The Last Station
It’s 1910 and the great Russian writer and aristocrat Leo Tolstoy (Christopher Plummer) has become a cult dissenting voice in Tsarist Russia. His writings and teachings on non violent resistance, state and property rights, chastity and vegetarianism are so fundamentally progressive and anarchic (albeit of the pacifist and Christian variety) that his long time publisher and friend Vladimir Chertov (Paul Giamatti) has established a small community of Tolstoyans to inherit and carry on the work of the ageing leader. Tolstoy’s wife Sofya (Helen Mirren) has other ideas.
There’s nothing like a tale of piety and inheritance to bring on the tedium. Luckily The Last Station, adapted from Jay Parini’s 1990 novel, is actually an all too universal tale of misplaced loyalties and how love, however ancient and eccentric, can offset the obsessions of old age. Our beloved Dame Mirren dominates proceedings as the passionate, neurotic, ever protective wife and wilted muse Sofya. She runs the film’s dynamo and when she is away from the screen the air grows heavy with conjecture and exposition. She’s the crazed firefly hovering over a gloomy pond of reverence and sanctity.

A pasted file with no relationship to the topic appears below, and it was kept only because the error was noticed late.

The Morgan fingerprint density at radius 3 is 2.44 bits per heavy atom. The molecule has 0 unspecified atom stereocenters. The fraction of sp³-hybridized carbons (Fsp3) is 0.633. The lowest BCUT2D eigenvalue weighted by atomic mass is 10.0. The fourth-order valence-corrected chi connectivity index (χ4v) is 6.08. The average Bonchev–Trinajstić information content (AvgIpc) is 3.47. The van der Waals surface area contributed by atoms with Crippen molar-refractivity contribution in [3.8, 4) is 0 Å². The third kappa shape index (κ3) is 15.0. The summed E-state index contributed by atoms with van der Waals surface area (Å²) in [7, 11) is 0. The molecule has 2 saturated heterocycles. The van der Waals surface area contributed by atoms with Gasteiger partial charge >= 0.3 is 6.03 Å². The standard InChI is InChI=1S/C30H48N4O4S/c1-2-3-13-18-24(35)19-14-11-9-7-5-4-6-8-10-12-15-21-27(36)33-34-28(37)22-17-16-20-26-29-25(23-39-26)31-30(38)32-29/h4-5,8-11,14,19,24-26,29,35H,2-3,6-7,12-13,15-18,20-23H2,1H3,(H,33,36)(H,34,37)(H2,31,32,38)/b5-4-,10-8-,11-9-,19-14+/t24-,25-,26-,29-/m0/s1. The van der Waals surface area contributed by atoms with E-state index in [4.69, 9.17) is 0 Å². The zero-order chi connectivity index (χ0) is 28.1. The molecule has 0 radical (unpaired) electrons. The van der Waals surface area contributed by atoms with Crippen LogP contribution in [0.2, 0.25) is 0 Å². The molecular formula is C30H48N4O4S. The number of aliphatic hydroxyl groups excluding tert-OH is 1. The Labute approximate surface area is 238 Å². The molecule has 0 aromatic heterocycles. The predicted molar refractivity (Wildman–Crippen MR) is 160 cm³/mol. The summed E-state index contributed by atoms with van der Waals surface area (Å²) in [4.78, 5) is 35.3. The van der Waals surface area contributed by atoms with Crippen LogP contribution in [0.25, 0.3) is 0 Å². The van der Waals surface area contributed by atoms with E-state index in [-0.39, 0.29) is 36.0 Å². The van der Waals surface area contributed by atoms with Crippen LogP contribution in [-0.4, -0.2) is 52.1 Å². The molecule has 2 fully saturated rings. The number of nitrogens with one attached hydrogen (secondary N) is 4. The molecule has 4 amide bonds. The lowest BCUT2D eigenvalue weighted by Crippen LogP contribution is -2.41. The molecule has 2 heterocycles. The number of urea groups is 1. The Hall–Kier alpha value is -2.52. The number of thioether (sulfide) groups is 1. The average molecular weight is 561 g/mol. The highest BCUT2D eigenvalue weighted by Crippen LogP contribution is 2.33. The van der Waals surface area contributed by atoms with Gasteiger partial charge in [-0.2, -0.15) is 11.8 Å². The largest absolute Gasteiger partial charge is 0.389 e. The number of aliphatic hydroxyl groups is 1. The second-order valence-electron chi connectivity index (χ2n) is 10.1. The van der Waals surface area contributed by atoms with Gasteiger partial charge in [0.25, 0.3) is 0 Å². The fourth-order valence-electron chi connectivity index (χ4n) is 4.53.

In fact it is easy to forget that our narrator and guide through this nest of misplaced godliness is Tolstoy’s newly arrived secretary Valentin Bulgakov, played with subtle reserve by James McAvoy. As exemplified in his flawed but interesting 1995 adaptation of Rose Tremain’s Restoration, director Michael Restless Natives Hoffman has a problem with character arcs and narrator progression, so distracted does he become by detail and flounce. As historical fiction this is a little bloodless but enjoyable enough, as a study of aged love and lust undermined by creeping agenda it is commendable, and a little overdue.